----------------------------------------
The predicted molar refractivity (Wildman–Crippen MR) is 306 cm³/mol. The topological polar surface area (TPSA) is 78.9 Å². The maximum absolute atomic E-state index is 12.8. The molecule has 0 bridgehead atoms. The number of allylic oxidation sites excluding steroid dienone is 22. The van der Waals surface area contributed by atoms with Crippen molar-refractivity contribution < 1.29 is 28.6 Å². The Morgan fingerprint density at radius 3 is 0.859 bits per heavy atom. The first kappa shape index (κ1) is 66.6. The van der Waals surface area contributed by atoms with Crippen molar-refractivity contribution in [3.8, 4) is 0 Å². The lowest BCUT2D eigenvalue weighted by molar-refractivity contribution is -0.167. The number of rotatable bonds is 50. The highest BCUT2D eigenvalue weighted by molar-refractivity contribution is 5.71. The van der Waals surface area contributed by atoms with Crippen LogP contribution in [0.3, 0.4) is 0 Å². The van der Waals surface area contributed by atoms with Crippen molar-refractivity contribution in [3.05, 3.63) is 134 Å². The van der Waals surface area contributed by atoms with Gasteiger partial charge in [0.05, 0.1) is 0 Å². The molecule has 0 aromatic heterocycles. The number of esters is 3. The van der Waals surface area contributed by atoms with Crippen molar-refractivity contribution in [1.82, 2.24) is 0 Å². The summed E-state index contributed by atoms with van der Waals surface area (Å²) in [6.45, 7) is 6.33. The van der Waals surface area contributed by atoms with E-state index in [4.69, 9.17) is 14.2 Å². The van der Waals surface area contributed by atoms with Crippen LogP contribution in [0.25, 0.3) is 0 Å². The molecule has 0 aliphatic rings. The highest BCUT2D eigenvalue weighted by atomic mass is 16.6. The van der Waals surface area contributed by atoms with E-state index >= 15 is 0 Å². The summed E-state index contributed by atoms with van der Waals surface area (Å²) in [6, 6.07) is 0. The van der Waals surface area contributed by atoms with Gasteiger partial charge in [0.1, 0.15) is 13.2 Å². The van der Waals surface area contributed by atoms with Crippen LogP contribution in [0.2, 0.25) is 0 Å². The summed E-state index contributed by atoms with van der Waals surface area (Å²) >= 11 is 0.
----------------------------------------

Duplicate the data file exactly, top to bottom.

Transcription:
The predicted molar refractivity (Wildman–Crippen MR) is 306 cm³/mol. The topological polar surface area (TPSA) is 78.9 Å². The maximum absolute atomic E-state index is 12.8. The molecule has 0 bridgehead atoms. The number of allylic oxidation sites excluding steroid dienone is 22. The van der Waals surface area contributed by atoms with Crippen molar-refractivity contribution < 1.29 is 28.6 Å². The Morgan fingerprint density at radius 3 is 0.859 bits per heavy atom. The first kappa shape index (κ1) is 66.6. The van der Waals surface area contributed by atoms with Crippen molar-refractivity contribution in [3.8, 4) is 0 Å². The lowest BCUT2D eigenvalue weighted by molar-refractivity contribution is -0.167. The number of rotatable bonds is 50. The highest BCUT2D eigenvalue weighted by molar-refractivity contribution is 5.71. The van der Waals surface area contributed by atoms with Crippen LogP contribution in [0.3, 0.4) is 0 Å². The van der Waals surface area contributed by atoms with Crippen molar-refractivity contribution in [3.05, 3.63) is 134 Å². The van der Waals surface area contributed by atoms with Gasteiger partial charge in [0.05, 0.1) is 0 Å². The molecule has 0 aromatic heterocycles. The number of esters is 3. The van der Waals surface area contributed by atoms with Crippen molar-refractivity contribution in [1.82, 2.24) is 0 Å². The summed E-state index contributed by atoms with van der Waals surface area (Å²) in [6.45, 7) is 6.33. The van der Waals surface area contributed by atoms with E-state index in [4.69, 9.17) is 14.2 Å². The van der Waals surface area contributed by atoms with Crippen LogP contribution in [0.25, 0.3) is 0 Å². The molecule has 0 aliphatic rings. The highest BCUT2D eigenvalue weighted by atomic mass is 16.6. The van der Waals surface area contributed by atoms with E-state index >= 15 is 0 Å². The summed E-state index contributed by atoms with van der Waals surface area (Å²) in [6, 6.07) is 0. The van der Waals surface area contributed by atoms with Gasteiger partial charge in [0.1, 0.15) is 13.2 Å². The van der Waals surface area contributed by atoms with Crippen LogP contribution in [0.2, 0.25) is 0 Å². The summed E-state index contributed by atoms with van der Waals surface area (Å²) >= 11 is 0.